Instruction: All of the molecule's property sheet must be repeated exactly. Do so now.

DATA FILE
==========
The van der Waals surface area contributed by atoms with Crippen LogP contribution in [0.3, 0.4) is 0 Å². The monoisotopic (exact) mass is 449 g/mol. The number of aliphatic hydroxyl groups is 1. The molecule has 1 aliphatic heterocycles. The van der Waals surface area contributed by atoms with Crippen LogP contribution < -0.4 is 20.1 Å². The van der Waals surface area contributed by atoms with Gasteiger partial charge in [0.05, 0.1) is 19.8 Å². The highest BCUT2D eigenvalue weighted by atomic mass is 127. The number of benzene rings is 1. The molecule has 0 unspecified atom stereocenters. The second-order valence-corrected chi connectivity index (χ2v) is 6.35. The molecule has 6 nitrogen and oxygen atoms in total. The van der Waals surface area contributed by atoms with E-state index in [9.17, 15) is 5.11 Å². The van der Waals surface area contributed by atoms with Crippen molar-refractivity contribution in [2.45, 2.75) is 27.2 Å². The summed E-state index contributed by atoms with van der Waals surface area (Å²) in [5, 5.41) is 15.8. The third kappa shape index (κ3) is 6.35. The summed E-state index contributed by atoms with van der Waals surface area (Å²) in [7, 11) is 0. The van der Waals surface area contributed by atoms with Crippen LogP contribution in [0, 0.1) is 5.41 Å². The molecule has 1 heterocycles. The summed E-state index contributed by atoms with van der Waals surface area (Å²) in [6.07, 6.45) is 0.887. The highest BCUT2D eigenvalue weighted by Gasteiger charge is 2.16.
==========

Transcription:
The van der Waals surface area contributed by atoms with Crippen LogP contribution in [0.3, 0.4) is 0 Å². The monoisotopic (exact) mass is 449 g/mol. The number of aliphatic hydroxyl groups is 1. The molecule has 1 aliphatic heterocycles. The van der Waals surface area contributed by atoms with Crippen LogP contribution < -0.4 is 20.1 Å². The van der Waals surface area contributed by atoms with Gasteiger partial charge in [0.05, 0.1) is 19.8 Å². The highest BCUT2D eigenvalue weighted by atomic mass is 127. The number of benzene rings is 1. The molecule has 0 unspecified atom stereocenters. The second-order valence-corrected chi connectivity index (χ2v) is 6.35. The molecule has 6 nitrogen and oxygen atoms in total. The van der Waals surface area contributed by atoms with E-state index in [9.17, 15) is 5.11 Å². The van der Waals surface area contributed by atoms with Crippen molar-refractivity contribution in [2.45, 2.75) is 27.2 Å². The summed E-state index contributed by atoms with van der Waals surface area (Å²) in [5, 5.41) is 15.8. The third kappa shape index (κ3) is 6.35. The summed E-state index contributed by atoms with van der Waals surface area (Å²) in [7, 11) is 0. The van der Waals surface area contributed by atoms with Crippen LogP contribution in [0, 0.1) is 5.41 Å². The molecule has 1 heterocycles. The summed E-state index contributed by atoms with van der Waals surface area (Å²) in [6.07, 6.45) is 0.887. The highest BCUT2D eigenvalue weighted by Gasteiger charge is 2.16.